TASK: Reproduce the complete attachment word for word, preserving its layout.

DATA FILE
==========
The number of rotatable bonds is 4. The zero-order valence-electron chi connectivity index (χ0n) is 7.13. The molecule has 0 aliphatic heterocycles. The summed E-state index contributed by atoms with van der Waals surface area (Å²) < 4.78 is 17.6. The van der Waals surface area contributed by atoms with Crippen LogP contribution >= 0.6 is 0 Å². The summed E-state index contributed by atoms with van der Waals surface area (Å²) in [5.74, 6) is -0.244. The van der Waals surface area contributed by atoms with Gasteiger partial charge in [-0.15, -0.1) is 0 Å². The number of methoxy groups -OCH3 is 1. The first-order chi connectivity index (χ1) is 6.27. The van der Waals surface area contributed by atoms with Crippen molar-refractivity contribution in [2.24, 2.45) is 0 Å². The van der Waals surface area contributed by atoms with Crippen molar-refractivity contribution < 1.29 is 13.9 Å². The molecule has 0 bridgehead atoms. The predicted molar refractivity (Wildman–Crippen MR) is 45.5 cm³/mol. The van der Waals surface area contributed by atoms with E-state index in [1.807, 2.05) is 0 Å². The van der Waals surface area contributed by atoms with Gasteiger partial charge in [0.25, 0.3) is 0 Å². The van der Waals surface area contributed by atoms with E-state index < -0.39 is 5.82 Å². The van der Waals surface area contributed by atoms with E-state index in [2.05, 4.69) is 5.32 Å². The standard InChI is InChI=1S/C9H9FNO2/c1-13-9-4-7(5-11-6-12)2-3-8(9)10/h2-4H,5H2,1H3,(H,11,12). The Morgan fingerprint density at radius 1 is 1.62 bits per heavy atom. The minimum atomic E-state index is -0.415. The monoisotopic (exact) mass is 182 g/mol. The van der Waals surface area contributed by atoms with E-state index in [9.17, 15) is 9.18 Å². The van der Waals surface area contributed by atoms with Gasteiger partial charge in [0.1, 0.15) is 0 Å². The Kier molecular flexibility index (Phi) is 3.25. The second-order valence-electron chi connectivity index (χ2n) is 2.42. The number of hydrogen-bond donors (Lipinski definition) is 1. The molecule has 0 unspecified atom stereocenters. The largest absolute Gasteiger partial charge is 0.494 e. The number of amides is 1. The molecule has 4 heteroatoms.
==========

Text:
The number of rotatable bonds is 4. The zero-order valence-electron chi connectivity index (χ0n) is 7.13. The molecule has 0 aliphatic heterocycles. The summed E-state index contributed by atoms with van der Waals surface area (Å²) < 4.78 is 17.6. The van der Waals surface area contributed by atoms with Crippen LogP contribution >= 0.6 is 0 Å². The summed E-state index contributed by atoms with van der Waals surface area (Å²) in [5.74, 6) is -0.244. The van der Waals surface area contributed by atoms with Gasteiger partial charge in [-0.15, -0.1) is 0 Å². The number of methoxy groups -OCH3 is 1. The first-order chi connectivity index (χ1) is 6.27. The van der Waals surface area contributed by atoms with Crippen molar-refractivity contribution in [2.24, 2.45) is 0 Å². The van der Waals surface area contributed by atoms with Crippen molar-refractivity contribution < 1.29 is 13.9 Å². The molecule has 0 bridgehead atoms. The predicted molar refractivity (Wildman–Crippen MR) is 45.5 cm³/mol. The van der Waals surface area contributed by atoms with E-state index in [1.807, 2.05) is 0 Å². The van der Waals surface area contributed by atoms with Gasteiger partial charge in [0.25, 0.3) is 0 Å². The van der Waals surface area contributed by atoms with E-state index < -0.39 is 5.82 Å². The van der Waals surface area contributed by atoms with E-state index in [2.05, 4.69) is 5.32 Å². The standard InChI is InChI=1S/C9H9FNO2/c1-13-9-4-7(5-11-6-12)2-3-8(9)10/h2-4H,5H2,1H3,(H,11,12). The Morgan fingerprint density at radius 1 is 1.62 bits per heavy atom. The minimum atomic E-state index is -0.415. The monoisotopic (exact) mass is 182 g/mol. The van der Waals surface area contributed by atoms with E-state index in [9.17, 15) is 9.18 Å². The van der Waals surface area contributed by atoms with Gasteiger partial charge in [0.1, 0.15) is 0 Å². The Kier molecular flexibility index (Phi) is 3.25. The second-order valence-electron chi connectivity index (χ2n) is 2.42. The number of hydrogen-bond donors (Lipinski definition) is 1. The molecule has 0 unspecified atom stereocenters. The largest absolute Gasteiger partial charge is 0.494 e. The number of amides is 1. The molecule has 4 heteroatoms.